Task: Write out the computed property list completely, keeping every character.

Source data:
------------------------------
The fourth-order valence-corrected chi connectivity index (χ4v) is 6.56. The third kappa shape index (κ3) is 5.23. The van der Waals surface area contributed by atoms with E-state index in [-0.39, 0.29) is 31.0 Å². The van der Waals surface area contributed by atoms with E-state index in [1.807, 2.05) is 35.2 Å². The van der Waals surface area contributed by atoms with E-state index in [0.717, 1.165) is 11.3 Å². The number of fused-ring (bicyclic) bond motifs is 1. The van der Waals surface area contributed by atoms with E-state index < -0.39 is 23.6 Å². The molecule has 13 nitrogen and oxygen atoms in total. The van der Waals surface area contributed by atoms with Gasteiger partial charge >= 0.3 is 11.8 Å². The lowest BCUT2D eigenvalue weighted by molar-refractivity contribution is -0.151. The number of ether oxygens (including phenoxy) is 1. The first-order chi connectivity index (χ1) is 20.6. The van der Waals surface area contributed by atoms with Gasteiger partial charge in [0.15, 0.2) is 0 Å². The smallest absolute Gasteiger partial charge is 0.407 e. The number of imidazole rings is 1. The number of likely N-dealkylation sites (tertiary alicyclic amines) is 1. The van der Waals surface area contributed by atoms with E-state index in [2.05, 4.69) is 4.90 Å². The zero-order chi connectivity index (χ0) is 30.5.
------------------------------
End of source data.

The fourth-order valence-corrected chi connectivity index (χ4v) is 6.56. The third kappa shape index (κ3) is 5.23. The van der Waals surface area contributed by atoms with E-state index in [-0.39, 0.29) is 31.0 Å². The van der Waals surface area contributed by atoms with E-state index in [1.807, 2.05) is 35.2 Å². The van der Waals surface area contributed by atoms with E-state index in [0.717, 1.165) is 11.3 Å². The number of fused-ring (bicyclic) bond motifs is 1. The van der Waals surface area contributed by atoms with E-state index < -0.39 is 23.6 Å². The molecule has 13 nitrogen and oxygen atoms in total. The van der Waals surface area contributed by atoms with Gasteiger partial charge >= 0.3 is 11.8 Å². The lowest BCUT2D eigenvalue weighted by molar-refractivity contribution is -0.151. The number of ether oxygens (including phenoxy) is 1. The first-order chi connectivity index (χ1) is 20.6. The van der Waals surface area contributed by atoms with Gasteiger partial charge in [0.15, 0.2) is 0 Å². The smallest absolute Gasteiger partial charge is 0.407 e. The number of imidazole rings is 1. The number of likely N-dealkylation sites (tertiary alicyclic amines) is 1. The van der Waals surface area contributed by atoms with E-state index in [2.05, 4.69) is 4.90 Å². The zero-order chi connectivity index (χ0) is 30.5.